With most businesses set to shut up shop for the year, a lot of us are going to have plenty of time to kill over the Christmas break.
Between awkward conversations with your extended family and drinking half a bottle of vodka at your friends “civilized dinner party”, why not binge-watch an entire television series alone in your darkened bedroom? The sun is evil anyway.
“But Matt, I can get these shows for free through the power of torrenting!”
Torrenting is illegal and you should be ashamed of yourself, especially considering some of the low prices that streaming services charge for the same content. You won’t need to worry about the po-po creeping down your phone line either.
Let’s have a look at what’s on offer.
Starting at $25 per month, Foxtel Play is the most expensive of the bunch and they’ll even slog you more for the best content like Game of Thrones – one of the only draw cards poor old Foxtel has left.
Considering you can sign up for two whole streaming services for the same price, you might as well do that or get yourself some full blown Foxtel.
My mate Stan is a pretty good bloke and will only charge you ten bucks a month to hang out.
He has a decent collection of content, but definitely lacks the exclusives that Netflix have on their side.
Stan’s greatest selling point is that you don’t need to pay more for extra devices, but you’ll only ever be able to stream on three of them simultaneously.
I’d recommend Stan as a supplement to another streaming platform or to anyone that hasn’t seen Breaking Bad or the new spinoff Better Call Saul. Quality television right there.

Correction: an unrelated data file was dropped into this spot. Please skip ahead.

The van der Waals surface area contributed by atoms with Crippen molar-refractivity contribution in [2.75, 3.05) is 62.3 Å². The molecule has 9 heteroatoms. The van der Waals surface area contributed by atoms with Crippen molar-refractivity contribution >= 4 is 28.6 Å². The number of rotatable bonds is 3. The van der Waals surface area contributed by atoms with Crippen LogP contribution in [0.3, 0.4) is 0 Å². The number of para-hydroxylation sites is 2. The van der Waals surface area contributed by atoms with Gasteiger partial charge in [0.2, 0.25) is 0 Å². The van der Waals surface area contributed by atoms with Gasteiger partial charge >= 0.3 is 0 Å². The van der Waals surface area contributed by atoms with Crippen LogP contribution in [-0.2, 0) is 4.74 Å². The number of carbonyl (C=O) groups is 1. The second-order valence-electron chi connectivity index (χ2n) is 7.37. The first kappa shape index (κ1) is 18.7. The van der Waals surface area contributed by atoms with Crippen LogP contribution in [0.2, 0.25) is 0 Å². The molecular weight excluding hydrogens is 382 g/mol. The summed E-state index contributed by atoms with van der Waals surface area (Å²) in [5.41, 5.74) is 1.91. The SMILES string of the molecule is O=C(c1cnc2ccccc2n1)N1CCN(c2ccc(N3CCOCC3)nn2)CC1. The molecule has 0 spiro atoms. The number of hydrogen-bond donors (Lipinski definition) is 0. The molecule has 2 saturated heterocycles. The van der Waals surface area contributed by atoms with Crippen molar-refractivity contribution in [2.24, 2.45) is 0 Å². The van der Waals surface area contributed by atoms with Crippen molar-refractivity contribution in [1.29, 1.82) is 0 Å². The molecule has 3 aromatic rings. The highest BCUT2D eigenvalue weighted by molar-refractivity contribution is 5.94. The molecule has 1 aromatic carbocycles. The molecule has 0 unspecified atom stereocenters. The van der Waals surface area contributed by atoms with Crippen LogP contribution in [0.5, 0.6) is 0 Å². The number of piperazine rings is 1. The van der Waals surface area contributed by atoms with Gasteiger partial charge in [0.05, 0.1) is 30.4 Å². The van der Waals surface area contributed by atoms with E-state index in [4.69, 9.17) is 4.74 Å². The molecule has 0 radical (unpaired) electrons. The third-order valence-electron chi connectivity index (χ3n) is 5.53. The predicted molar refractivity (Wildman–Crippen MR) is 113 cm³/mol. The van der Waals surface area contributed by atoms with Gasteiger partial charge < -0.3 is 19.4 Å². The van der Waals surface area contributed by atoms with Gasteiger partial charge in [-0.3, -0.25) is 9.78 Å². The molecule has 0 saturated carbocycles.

Presto is the slightly better looking sibling of old mate Stan. For 10 bones a month you can get all the TV you can stream and for 15 you’ll get movies thrown in too.
You can start an unhealthy addiction with new series such as Girls, Ray Donovan, The Newsroom, Walking Dead, Mr Robot, Wentworth and Aquarius.
The common gripe with Presto is the need to register and unregister devices rather than just working on a connection limit. An annoying problem for larger households.
This quirky little fella offers a standard streaming service from $10 a month, as well as the option to rent Blu-Ray disks on a post-back system.
The problem with Quickflix is that the best shows like The Walking Dead falls under premium content, meaning you’ll have to pay around $3 per episode and $6 for premium movies.
This one is going to come down to how much you’re willing to pay to wallow in front of the TV on an otherwise beautiful day.
Arguably the most popular of the gang, Netflix offers access to all of it’s content on three tiers; Standard Definition on one device for $8.99 a month, two screens with the option of HD for $11.99 and premium on four screens with the option of ultra HD for $14.99. Because who doesn’t want to see Steve Buscemi’s eyes in ultra HD?
You get access to Netflix original content such as Narcos and Orange is the New Black along with a swathe of other content.
If the US catalogue is anything to go by, the potential for Netflix to expand their library is impressive, but may take some time to negotiate with the other players in the market.
At the end of the day, it all comes down to what you want to watch, and with the best content strewn throughout all of them, there is no clear winner at this stage.
Investing in two of the cheaper services will give you some decent coverage and is still better than a standard foxtel package. The choice is yours, fellow TV addict.